Written by a seventeen year old, what a great accomplishment at such a young age. The use of the animals as the characters made visualizing each of them easy. Learning each of the tribes strengths and each person, or more to the point, characters special abilities made for an interesting adventure in itself. Learning their names and tribes and relations within the tribes was a bit laborious at first. Once the adventure started it was just as easy to forget who and what they were than it was to continue to struggle to remember it all. There was just so many characters, to many often unnecessary characters and sometimes to many details that seemed more of a tangent than important to the storyline. I had a difficult time getting into the story because of the amount of characters, but after I stopped trying to figure out how they all connected, it got a little better. The adventure and suspense of the story was interesting, the use of the animal tribes or clans made this one unique and the storytelling ability to put it all together was fairly well done.
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Format: Paperback
In this fantasy epic, mice, foxes, squirrels, and other land and sea creatures come alive in author Marta Stahlfeld's debut. Darkwoods is forever changed when Scythe, the ruling oracle of the foxes, dies, causing feuds between the tribes. With the oracle gone, the animals wonder how the foxes will react, everyone agree that a bloody war will occur. The Wraith Mice, who can turn invisible, gather the squirrel, the Ranger Mice who guard the north border, the sea creatures, and the other tribes of Earth to help defend their land. A young wraith mouse, Princess Zuryzel, carries magical powers, and she is the next to become the a great leader, but can she overcome all odds and defeat the foxes.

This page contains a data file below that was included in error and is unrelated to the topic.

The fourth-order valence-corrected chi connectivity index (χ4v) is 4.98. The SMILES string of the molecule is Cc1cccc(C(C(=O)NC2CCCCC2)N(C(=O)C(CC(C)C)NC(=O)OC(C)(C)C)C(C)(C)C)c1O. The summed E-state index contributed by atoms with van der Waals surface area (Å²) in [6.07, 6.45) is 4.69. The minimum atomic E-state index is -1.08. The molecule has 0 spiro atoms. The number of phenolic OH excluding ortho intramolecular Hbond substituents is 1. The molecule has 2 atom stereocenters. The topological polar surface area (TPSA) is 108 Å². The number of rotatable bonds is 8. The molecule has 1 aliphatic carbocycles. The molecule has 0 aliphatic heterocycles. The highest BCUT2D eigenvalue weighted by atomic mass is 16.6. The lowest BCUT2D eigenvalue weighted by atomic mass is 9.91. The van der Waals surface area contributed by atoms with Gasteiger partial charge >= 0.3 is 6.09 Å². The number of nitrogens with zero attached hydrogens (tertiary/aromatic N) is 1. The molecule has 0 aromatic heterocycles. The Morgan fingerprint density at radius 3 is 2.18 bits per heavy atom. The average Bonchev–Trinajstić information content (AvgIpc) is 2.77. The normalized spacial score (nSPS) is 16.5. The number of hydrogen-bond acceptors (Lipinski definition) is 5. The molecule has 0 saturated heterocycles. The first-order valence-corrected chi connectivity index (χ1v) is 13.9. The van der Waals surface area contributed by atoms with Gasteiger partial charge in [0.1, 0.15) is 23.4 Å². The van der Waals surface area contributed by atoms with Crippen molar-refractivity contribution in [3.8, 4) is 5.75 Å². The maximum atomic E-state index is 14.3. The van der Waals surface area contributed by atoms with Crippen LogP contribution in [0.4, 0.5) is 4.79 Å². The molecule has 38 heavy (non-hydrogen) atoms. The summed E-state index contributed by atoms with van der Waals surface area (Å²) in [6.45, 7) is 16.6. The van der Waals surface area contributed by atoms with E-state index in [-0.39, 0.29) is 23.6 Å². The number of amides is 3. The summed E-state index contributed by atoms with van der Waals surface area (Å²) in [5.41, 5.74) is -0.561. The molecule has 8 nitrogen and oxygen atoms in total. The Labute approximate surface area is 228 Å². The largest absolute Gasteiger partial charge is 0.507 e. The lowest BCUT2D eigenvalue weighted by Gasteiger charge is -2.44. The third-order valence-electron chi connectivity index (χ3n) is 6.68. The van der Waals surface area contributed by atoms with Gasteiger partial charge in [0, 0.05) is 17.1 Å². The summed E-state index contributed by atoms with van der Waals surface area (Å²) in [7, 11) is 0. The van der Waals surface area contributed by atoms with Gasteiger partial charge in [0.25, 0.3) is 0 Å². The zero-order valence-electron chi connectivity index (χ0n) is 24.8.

The Darkwoods was an interesting, fun read in the tradition of J.R.R. Tolkien's Lord of the Rings Trilogy and the Chronicles of Narnia series by C.S. Lewis. Within reading the first chapter, you will realize that the author has a creative and unique imagination. I was hooked into the book, I instantly forgot that the characters were animals. The main character Zuryzel is a strong-willed, and every reader, young and old, can relate to her. I recommend the book to everyone.
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Format: Paperback
What a wonderfully vivid world created by author Marta Stahlfield. This is a world full of talking animals embroiled in a war for survival. Foxes, squirrels, mice, otters, and other animals are brought to life in this wonderful book that has a Narnia feel to it but is uniquely its own.

With the death of the fox Oracle Scythe, the other foxes that are under the influence of the Serpent Blight have decided it is time to take over the world of Darkwoods. The other animals are fighting against this. The castle of Pasadagavra seems to be their best hope. Full of characters such as Princess Zuryzel, who is a strong female character, who not only fights for her home and friends but who is also a much respected leader of the Wraith Mice. There are also many other strong female characters on both sides of this war.

There's a lot going on in this book. Its full of all kinds of characters and in the begining its a bit difficult keeping it all straight. And I came to the conclusion that all the animals are about the same size, not like in this world where mice and foxes aren't the same size. There is also much more than just the war going on. There are issues that relate to our own world that are dealt with such as stereotyping and discrimination. There are also a bit of romance woven throughout the book but its not portrayed in such a way that younger readers would be lost.

Throughout the book there is a religious theme woven into it like with Narnia. The Bear King and the Serpent are the opposing deities and told in such a way that younger readers can relate.

Overall, I enjoyed the book and would recommend it to anyone that liked the Chronicles of Narnia or Redwall by Brian Jacques. Its full of well developed animal characters that make it a very fun read.